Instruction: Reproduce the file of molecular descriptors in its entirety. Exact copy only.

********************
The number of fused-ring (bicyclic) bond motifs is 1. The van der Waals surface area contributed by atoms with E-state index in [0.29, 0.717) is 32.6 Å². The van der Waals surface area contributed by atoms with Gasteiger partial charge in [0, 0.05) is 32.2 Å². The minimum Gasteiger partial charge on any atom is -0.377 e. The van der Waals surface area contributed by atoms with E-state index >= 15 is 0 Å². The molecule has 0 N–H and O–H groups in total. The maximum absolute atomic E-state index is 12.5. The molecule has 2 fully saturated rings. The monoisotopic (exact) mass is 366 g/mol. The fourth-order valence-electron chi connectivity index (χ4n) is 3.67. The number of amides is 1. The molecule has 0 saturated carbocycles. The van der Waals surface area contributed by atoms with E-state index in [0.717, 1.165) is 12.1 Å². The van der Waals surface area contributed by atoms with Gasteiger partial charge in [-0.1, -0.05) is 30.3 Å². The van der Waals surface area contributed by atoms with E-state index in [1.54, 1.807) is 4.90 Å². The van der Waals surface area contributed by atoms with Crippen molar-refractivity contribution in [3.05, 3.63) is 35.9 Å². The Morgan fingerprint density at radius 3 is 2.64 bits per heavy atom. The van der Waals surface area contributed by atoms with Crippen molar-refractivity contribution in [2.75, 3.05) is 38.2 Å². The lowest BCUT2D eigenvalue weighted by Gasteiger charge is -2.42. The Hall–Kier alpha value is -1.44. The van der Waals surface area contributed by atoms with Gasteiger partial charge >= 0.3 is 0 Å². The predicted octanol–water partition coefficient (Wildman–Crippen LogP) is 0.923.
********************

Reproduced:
The number of fused-ring (bicyclic) bond motifs is 1. The van der Waals surface area contributed by atoms with E-state index in [0.29, 0.717) is 32.6 Å². The van der Waals surface area contributed by atoms with Gasteiger partial charge in [0, 0.05) is 32.2 Å². The minimum Gasteiger partial charge on any atom is -0.377 e. The van der Waals surface area contributed by atoms with E-state index >= 15 is 0 Å². The molecule has 0 N–H and O–H groups in total. The maximum absolute atomic E-state index is 12.5. The molecule has 2 fully saturated rings. The monoisotopic (exact) mass is 366 g/mol. The fourth-order valence-electron chi connectivity index (χ4n) is 3.67. The number of amides is 1. The molecule has 0 saturated carbocycles. The van der Waals surface area contributed by atoms with E-state index in [0.717, 1.165) is 12.1 Å². The van der Waals surface area contributed by atoms with Gasteiger partial charge in [-0.1, -0.05) is 30.3 Å². The van der Waals surface area contributed by atoms with E-state index in [1.54, 1.807) is 4.90 Å². The van der Waals surface area contributed by atoms with Crippen molar-refractivity contribution in [3.05, 3.63) is 35.9 Å². The Morgan fingerprint density at radius 3 is 2.64 bits per heavy atom. The van der Waals surface area contributed by atoms with Crippen molar-refractivity contribution in [2.75, 3.05) is 38.2 Å². The lowest BCUT2D eigenvalue weighted by Gasteiger charge is -2.42. The Hall–Kier alpha value is -1.44. The van der Waals surface area contributed by atoms with Gasteiger partial charge >= 0.3 is 0 Å². The predicted octanol–water partition coefficient (Wildman–Crippen LogP) is 0.923.